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    The Deer God: Review

    The Deer God is unfortunate proof that what’s true for books and covers also goes for games and graphics. Its pixel art is gorgeous, naturalistic environments in parallax layers with light streaming through the treetops. It’s stunning. But, a side from that and the music, the only real reason to recommend The Deer God is its premise: you’re a dead deer hunter reincarnated by the Deer God as a deer.

    While the idea of experiencing life as one’s victims is powerful, unfortunately, that’s not really what The Deer God is going for. The normal deer-like activities running, jumping, eating, growing, even reproducin are the most enjoyable, and a game that conveyed a message through those could have been stronger, but The Deer God suffers from wanting to be A Real Game and has subsequently ended up a real mess.

    Because this is a 2D platformer, it’s filled with traditional platformer features: crumbling platforms, spikes, lava. Real Games have combat, you see, so an inordinate amount of predators want to kill you on sight. You can fight, initially by charging and then later with abilities unlocked by “solving” simple block-pushing “puzzles”, but success depends more on your current size than on skill.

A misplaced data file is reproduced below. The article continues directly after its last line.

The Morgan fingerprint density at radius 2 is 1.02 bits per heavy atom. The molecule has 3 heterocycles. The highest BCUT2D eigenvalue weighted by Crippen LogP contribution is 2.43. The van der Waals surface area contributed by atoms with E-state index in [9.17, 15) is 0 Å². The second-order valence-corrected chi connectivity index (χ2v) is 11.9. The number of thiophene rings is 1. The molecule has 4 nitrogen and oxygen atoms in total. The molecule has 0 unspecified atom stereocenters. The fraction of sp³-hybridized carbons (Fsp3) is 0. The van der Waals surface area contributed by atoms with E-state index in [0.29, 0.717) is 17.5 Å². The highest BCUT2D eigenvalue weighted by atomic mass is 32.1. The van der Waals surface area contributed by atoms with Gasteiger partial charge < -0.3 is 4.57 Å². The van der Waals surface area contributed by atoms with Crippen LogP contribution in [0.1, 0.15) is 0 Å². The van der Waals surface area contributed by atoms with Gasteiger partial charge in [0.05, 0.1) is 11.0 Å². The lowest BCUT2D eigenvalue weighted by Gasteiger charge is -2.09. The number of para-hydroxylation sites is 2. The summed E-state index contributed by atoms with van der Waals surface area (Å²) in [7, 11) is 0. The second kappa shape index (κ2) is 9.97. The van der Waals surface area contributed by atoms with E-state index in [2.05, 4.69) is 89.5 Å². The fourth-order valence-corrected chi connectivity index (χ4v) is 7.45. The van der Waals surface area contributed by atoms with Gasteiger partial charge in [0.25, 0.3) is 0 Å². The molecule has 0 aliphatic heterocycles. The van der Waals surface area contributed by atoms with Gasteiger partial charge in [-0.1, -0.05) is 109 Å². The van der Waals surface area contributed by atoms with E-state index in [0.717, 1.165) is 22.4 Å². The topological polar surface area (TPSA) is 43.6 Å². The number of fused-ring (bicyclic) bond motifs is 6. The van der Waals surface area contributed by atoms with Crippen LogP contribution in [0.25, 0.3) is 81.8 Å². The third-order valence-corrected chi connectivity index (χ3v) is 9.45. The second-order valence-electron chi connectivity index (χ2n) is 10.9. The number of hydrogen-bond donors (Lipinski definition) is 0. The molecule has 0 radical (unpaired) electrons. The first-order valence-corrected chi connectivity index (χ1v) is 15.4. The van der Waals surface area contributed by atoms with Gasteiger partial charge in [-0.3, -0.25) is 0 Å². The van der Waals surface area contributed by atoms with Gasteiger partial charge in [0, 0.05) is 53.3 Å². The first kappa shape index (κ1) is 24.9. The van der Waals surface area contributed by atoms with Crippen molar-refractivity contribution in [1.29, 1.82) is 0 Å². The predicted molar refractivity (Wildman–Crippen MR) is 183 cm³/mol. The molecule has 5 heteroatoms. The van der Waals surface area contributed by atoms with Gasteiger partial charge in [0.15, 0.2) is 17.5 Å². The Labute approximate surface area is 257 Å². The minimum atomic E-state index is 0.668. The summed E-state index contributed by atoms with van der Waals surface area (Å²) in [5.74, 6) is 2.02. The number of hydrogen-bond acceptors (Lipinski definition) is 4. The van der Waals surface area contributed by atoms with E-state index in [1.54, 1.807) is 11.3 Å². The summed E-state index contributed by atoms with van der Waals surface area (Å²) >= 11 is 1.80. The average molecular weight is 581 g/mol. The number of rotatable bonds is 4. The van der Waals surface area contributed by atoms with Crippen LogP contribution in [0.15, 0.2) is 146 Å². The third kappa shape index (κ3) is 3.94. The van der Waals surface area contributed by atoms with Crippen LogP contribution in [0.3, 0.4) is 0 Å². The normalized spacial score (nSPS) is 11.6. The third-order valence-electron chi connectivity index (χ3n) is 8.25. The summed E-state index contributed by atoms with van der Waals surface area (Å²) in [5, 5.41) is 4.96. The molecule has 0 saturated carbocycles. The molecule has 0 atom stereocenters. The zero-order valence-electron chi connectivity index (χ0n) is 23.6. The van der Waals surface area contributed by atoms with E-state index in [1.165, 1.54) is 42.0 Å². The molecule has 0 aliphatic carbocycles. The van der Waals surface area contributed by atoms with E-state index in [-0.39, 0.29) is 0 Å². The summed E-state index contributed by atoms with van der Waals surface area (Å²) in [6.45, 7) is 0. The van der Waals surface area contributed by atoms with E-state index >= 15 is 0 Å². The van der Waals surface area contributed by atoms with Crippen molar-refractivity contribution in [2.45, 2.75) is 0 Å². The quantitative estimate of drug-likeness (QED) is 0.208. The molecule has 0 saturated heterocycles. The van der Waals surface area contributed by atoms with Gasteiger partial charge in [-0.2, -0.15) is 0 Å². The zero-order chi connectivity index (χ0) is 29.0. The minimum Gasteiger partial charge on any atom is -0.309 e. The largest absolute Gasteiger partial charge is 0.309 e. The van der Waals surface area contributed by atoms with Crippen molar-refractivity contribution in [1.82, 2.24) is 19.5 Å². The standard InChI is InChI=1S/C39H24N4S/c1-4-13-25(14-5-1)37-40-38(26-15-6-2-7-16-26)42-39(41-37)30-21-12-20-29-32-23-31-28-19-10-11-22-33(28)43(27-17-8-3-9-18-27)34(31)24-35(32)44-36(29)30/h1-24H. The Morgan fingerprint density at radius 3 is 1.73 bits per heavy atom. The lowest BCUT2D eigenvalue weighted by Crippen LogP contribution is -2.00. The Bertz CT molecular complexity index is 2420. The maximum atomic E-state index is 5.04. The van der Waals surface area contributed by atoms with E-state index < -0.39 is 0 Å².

The inventory system is mostly pointless. Selecting these single-use items, like one that releases bees to attack foes, is too fiddly for a tight spot. Only the bouncy toadstools are really useful, for obstacles too high to jump over when only a fawn, but you can’t guarantee you’ll have one. Your general goal is to help other deer and humans (except hunters; kill those), usually with fetch quests. You run and jump right through repeated chunks of environment until you find an NPC, briefly interact, and then continue on to the next. It’s just dull, especially given how likely you are to miss a jump because of a passing tree in the foreground and fall to your death.

    The Deer God attempts to give meaning to death but fails to deliver. A karma system punishes you for killing friendly animals with reincarnation as something weak, which is interesting in theory but in practice just leaves you as a porcupine stuck in a hole, waiting to die of starvation. Usually, you come back as a fawn, either one you’ve created with a passing doe (if you managed to reach adulthood) or unless playing in Hardcore mode at a checkpoint.

    So it’s difficult to know exactly what message The Deer God is trying to convey with these systems. It seems somewhat hypocritical to punish you for killing deer by encouraging you to kill other animals, even if they are predators. What about the circle of life? Perhaps the point is to make you feel sorry for the deer, by showing you how rubbish it is to be one. In that, if in little else, it succeeds.


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